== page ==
If you want a seat, a row of three tables outside on the pavement faces a line of tall, mature trees on the other side of the road. If you sit here, you’ll get a proper cup, but otherwise, it’s disposable cups only, so don’t forget to bring your own.

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Bank Street Social

The latte art in my flat white at Bank Street Social in Wrexham.When discussing speciality coffee in northeast Wales, you really have to mention King Street Coffee Company, which was started by brothers Phil and Andy in 2016, and led to the opening of today’s Coffee Spot, Bank Street Social, a year later. While King Street Coffee Company, located in the bus station, closed during the COVID-19 pandemic, Bank Street Social, a few minutes’ walk away on (appropriately enough) Bank Street, is still going strong, as Amanda and I discovered when we visited a couple of weeks ago on our way back from North Wales.

Bank Street Social accurately describes itself as Wrexham’s only speciality coffee and craft beer shop. It’s a fairly small spot, with enough space inside for three tables at the front, the counter at the back and multiple shelves stocked with cans and bottles of craft beer (although I also spotted some cider as well). When it comes to coffee, Bank Street Social uses Neighbourhood Coffee’s Espresso Yourself blend to deliver a standard espresso-based menu, backed up by a selection of tea and hot chocolate, plus retail bags of coffee to take home. If you’re hungry, there’s a range of bagels and toasties, plus a selection of cake.

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Marmalade

Detail from the A-board outside Marmalade in Holywell, a drawing of a hare in front of the mooon, with the caption "enter the Dark Woods..."Today’s Coffee Spot has been a long time coming, three years in fact, which is how long it’s been since Marmalade opened Holywell, the town where I was born and grew up. I’ve been a customer since it first opened in 2018, but travel and then the COVID-19 pandemic got in the way, and despite many visits on my returns to Holywell, it never seemed the right time to write it up. Until now, that is.

Marmalade is on Holywell High Street, literally at the entrance to the mews leading to the Coffee Bean, home of Sarah’s Caring Coffee. There’s not much to Marmalade, with almost as much seating outside on the broad pavement (three tables) as there is inside (a pair of tables and two window-bars). The coffee is from Dark Woods Coffee, with a standard espresso-based menu, while there are neat breakfast and lunch menus, plus plenty of cake.

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Maya

Detail from the A-board outside Maya in Weybridge, boasting fresh, homemade sandwiches and sourdough bread.I’ve been meaning to check out Weybridge’s speciality coffee scene for a while, so when I found myself in the vicinity with time on my hands on Saturday, I did just that. I did have a list of potentials, but ended up visiting Maya, which was a chance discovery. A self-styled artisan micro-bakery and coffee house, I spotted Maya as I wandered down the appropriately-named Baker Street.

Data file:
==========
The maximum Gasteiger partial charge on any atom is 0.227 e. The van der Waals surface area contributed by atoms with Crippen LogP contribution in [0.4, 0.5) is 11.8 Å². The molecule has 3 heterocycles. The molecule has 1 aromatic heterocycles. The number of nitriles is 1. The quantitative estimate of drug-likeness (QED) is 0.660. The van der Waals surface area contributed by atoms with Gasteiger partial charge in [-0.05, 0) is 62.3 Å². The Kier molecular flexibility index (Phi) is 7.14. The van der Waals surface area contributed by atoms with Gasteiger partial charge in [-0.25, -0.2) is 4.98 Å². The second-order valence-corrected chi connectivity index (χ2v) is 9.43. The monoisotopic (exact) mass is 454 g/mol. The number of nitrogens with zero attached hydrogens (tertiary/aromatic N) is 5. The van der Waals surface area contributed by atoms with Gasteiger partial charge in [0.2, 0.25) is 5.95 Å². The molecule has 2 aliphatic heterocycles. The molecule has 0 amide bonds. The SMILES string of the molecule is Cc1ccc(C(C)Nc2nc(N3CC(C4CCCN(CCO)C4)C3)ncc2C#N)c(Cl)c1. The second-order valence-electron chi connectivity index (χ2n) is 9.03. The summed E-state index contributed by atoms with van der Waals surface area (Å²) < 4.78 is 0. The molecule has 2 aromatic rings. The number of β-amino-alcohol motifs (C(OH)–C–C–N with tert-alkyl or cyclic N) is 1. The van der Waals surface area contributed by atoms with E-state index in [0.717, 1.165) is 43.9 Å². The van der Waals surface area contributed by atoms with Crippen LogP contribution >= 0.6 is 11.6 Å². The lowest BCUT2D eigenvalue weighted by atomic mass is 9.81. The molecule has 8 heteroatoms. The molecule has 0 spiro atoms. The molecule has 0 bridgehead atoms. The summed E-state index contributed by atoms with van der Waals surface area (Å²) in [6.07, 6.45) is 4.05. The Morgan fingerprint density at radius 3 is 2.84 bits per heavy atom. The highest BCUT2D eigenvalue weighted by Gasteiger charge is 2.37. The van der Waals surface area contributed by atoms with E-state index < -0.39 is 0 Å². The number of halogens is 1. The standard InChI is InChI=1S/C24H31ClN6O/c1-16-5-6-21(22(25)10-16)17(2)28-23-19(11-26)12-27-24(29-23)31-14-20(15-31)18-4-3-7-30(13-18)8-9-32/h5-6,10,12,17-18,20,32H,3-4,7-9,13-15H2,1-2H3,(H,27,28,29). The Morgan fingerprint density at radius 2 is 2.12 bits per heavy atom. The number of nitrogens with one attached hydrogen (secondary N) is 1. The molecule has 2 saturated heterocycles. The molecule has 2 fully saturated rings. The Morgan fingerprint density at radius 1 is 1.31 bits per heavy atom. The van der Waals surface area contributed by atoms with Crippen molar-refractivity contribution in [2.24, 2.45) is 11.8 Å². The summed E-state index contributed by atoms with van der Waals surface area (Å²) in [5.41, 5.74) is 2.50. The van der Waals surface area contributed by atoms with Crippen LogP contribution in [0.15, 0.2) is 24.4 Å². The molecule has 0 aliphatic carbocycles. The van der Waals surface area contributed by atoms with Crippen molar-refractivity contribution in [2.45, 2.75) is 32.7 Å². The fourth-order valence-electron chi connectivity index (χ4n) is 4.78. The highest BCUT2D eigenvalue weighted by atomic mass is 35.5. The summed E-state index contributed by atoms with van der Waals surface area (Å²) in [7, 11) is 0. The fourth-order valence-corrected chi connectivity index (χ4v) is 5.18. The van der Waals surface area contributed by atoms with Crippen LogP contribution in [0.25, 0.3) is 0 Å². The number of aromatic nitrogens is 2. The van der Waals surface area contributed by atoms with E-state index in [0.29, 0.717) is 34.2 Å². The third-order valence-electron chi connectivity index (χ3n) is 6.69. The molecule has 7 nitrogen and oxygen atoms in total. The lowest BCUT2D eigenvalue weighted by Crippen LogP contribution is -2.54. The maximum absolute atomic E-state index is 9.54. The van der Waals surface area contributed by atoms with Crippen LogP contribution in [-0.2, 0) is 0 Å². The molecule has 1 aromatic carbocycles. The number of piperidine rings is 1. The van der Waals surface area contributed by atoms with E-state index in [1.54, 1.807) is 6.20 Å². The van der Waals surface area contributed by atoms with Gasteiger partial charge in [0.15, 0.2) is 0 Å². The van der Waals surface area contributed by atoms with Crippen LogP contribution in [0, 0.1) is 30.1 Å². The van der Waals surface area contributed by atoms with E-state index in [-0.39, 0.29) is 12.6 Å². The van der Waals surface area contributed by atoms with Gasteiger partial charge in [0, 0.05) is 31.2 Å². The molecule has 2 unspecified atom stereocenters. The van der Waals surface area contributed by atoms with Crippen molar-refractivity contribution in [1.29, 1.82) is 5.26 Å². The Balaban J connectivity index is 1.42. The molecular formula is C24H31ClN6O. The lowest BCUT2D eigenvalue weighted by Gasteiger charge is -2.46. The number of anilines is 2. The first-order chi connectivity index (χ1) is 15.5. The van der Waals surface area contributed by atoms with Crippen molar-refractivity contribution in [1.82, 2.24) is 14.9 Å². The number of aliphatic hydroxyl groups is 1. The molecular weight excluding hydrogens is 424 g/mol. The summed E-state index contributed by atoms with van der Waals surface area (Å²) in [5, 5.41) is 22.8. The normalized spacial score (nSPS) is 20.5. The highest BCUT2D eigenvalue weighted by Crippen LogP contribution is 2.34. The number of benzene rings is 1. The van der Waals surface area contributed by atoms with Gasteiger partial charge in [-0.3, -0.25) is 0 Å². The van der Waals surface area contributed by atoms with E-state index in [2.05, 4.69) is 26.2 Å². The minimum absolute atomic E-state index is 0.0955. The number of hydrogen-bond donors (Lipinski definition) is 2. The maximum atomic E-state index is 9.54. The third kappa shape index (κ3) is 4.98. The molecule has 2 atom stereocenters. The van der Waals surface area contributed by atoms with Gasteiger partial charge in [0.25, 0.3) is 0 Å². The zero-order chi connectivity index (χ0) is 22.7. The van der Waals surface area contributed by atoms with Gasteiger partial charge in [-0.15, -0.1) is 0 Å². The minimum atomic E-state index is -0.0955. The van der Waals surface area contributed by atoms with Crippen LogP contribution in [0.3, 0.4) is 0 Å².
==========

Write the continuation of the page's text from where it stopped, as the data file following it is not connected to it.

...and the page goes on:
Opened in March 2019 by Oniz and Serdar, everything is prepared on site in the kitchen/bakery at the back, including the sourdough loaves that form the basis of the breakfast (available until 11:30) and sandwich (lunch) menus. There are also plenty of cakes, while the coffee comes from Square Mile, Maya offering a standard espresso-based menu using the Red Brick blend, with milk-based drinks served in HuskeeCups.

You can sit outside in the sun at the solitary table, or inside, where there’s a sunny window-bar on the left, plus tables down the right-hand side, opposite the counter. The kitchen and bakery, meanwhile, are tucked away at the back.

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Medicine Codsall

A strawberries and cream cruffin from Medicine Codsall, which Amanda and I shared later that day.Medicine was a chance discovery that I made in July when I stumbled on its New Street bakery/café in the heart of Birmingham. In contrast, the original Medicine Kitchen and Bakery is tucked away in Codsall, a small village west of Wolverhampton. A more modest affair than the massive New Street site, it sits in a small parade of shops on Station Road, a five-minute walk from the railway station. If you don’t mind narrow country lanes, it’s also a useful alternative to the motorway services if you are travelling along the M54, a typical diversion adding about 25 minutes to your journey.

The basic offering is the same as New Street, with a bewildering array of cakes, pastries and savouries, all freshly baked on-site, to tempt you. The full breakfast, brunch and lunch menus mix old favourites with more innovative dishes, along with plenty of vegetarian and vegan options, while the coffee, served from an espresso-based menu, is from nearby Iron & Fire. Naturally, a wide range of freshly-baked loaves are available. You can either sit at one of three outside tables or inside, where tables and booths line the windows at the front, extending down the left-hand side.

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The Jester’s Tower Coffee House

The rear of the medieval postern tower in Conwy town walls, home to The Jester's Tower Coffee House.Following Monday’s Coffee Spot, Prestatyn’s Caffeina Coffi, here’s a second North Wales speciality coffee shop which opened in June this year, albeit a little further along the coast at Conwy. The Jester’s Tower Coffee House has several claims to fame, including being run by Conwy’s Town Jester and being housed in a 13th century postern tower, part of Conwy’s town walls. It’s this latter fact that puts it in the select band of speciality coffee shops in medieval postern towers, where it joins York’s Perky Peacock.

The Jester’s Tower Coffee House has the Landmark blend from Llandudno’s Heartland Coffee Roasters on espresso, offering the usual range of drinks, while there’s a seasonal single-origin on filter, currently Heartland’s Brazil Caparao Lot #11. However, there’s a lot more than just coffee, with The Jester’s Tower offering tea, soft drinks, a range of seasonal (summer) drinks, an all-day breakfast menu, sandwiches and bagels at lunchtime (11:30 – 15:00) and plenty of cake.

You can enjoy all of this in the tower itself, either upstairs (with some gorgeous views) or in the basement-like lower floor. There’s also outdoor seating at the tower’s base, tucked away under a flat roof to the left of the stairs.